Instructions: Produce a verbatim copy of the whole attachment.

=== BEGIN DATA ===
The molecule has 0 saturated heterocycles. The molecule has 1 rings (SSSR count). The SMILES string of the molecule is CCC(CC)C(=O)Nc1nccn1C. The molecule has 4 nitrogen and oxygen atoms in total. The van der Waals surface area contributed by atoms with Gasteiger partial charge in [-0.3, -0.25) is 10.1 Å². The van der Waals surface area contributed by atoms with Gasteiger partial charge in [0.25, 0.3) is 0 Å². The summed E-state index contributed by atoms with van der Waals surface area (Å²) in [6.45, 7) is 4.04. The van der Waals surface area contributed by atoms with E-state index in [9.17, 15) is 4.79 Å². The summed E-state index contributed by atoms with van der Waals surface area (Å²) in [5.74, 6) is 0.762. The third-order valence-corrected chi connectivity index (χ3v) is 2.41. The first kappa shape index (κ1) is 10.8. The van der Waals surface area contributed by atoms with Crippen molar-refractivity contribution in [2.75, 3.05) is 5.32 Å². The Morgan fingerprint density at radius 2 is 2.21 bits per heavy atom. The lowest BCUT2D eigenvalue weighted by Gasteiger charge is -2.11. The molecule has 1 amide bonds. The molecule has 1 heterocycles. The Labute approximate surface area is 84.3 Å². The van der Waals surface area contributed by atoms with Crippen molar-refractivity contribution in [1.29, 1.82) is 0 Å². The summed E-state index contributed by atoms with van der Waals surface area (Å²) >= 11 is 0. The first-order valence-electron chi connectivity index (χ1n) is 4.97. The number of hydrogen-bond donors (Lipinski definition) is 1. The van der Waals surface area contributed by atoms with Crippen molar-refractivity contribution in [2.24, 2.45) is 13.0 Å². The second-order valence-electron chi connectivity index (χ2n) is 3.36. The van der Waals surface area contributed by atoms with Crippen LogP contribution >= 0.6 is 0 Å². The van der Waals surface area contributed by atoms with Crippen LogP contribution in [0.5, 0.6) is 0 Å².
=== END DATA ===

The molecule has 0 saturated heterocycles. The molecule has 1 rings (SSSR count). The SMILES string of the molecule is CCC(CC)C(=O)Nc1nccn1C. The molecule has 4 nitrogen and oxygen atoms in total. The van der Waals surface area contributed by atoms with Gasteiger partial charge in [-0.3, -0.25) is 10.1 Å². The van der Waals surface area contributed by atoms with Gasteiger partial charge in [0.25, 0.3) is 0 Å². The summed E-state index contributed by atoms with van der Waals surface area (Å²) in [6.45, 7) is 4.04. The van der Waals surface area contributed by atoms with E-state index in [9.17, 15) is 4.79 Å². The summed E-state index contributed by atoms with van der Waals surface area (Å²) in [5.74, 6) is 0.762. The third-order valence-corrected chi connectivity index (χ3v) is 2.41. The first kappa shape index (κ1) is 10.8. The van der Waals surface area contributed by atoms with Crippen molar-refractivity contribution in [2.75, 3.05) is 5.32 Å². The Morgan fingerprint density at radius 2 is 2.21 bits per heavy atom. The lowest BCUT2D eigenvalue weighted by Gasteiger charge is -2.11. The molecule has 1 amide bonds. The molecule has 1 heterocycles. The Labute approximate surface area is 84.3 Å². The van der Waals surface area contributed by atoms with Crippen molar-refractivity contribution in [1.29, 1.82) is 0 Å². The summed E-state index contributed by atoms with van der Waals surface area (Å²) >= 11 is 0. The first-order valence-electron chi connectivity index (χ1n) is 4.97. The number of hydrogen-bond donors (Lipinski definition) is 1. The van der Waals surface area contributed by atoms with Crippen molar-refractivity contribution in [2.24, 2.45) is 13.0 Å². The second-order valence-electron chi connectivity index (χ2n) is 3.36. The van der Waals surface area contributed by atoms with Crippen LogP contribution >= 0.6 is 0 Å². The van der Waals surface area contributed by atoms with Crippen LogP contribution in [0.5, 0.6) is 0 Å².